Look at the recipes that are orange difficulty and see which take the least number of materials. Reverse Engineering will help get back some of the materials you used as well. Usually, RE’ing an item will result in one material returned, though there are times when RE’ing Prototype and Artifact items that you will get more than one material, but the item will cost more to make too. If the item is equippable, you will also get Augmentation Slot Components.


Augments and Augment Slots (Back to Top)

Augments are special mods that can be added to gear via Augment Slots. Any kind of gear (even including matrix cubes) can be Augmented.

All crafting Crew Skills can obtain the Augmentation Slot Components that are used to craft Augment Slots. However, only Armormech, Synthweaving, and Armstech can make the Augmentation Slot Kit. Slicing is needed to gather components and recipes to create both the Augmentation Slot Kits and the Augments themselves, though the Crew Skills needed to craft the particular Augment desired varies based on the type.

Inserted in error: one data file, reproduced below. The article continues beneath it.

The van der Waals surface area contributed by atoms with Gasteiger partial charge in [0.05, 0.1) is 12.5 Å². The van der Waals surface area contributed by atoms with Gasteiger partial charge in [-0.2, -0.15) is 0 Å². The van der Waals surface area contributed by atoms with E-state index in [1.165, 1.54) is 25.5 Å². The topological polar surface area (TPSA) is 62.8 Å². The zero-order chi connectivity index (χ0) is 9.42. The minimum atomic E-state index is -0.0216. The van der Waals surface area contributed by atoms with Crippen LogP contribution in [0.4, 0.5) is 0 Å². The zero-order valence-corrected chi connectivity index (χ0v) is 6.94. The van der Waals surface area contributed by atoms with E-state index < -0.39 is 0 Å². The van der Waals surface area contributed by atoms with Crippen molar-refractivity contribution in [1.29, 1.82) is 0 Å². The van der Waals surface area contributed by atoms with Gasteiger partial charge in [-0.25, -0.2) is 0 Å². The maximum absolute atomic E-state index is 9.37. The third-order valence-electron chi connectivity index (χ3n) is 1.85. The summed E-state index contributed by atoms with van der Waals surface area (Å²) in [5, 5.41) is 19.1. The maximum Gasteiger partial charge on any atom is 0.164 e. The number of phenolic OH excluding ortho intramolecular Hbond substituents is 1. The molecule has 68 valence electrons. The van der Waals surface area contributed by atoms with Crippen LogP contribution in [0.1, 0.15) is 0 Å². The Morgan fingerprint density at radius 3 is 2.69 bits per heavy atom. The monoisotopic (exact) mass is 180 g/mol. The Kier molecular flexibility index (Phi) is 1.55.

Augmentation Slots

There are two ways to get Augmentation Slots. If a crafter can make the item, then a critical success on the item will grant the Augmentation Slot. If the item already exists, such as a drop or Social Gear, one can also use an Augmentation Kit.

Augmentation Slots come in six Marks just like the six Grades. For example, to put a level 49 Augment into your equipment, you will need a Augmentation Slot MK-6. To create the kit, an Armormech, Armstech, or Synthweaver will need materials from their particular Crew Skill, as well as Sliced Tech Parts from Slicing and 10 Augmentation Slot Components per kit. The Augmentation Slot Components come from Reverse Engineering equippable items from the level range appropriate to the MK-#. Once the kit is created, it can then be applied to an item at a modification station with an additional cost in credits (a MK-6 Slot requires 30,000 credits).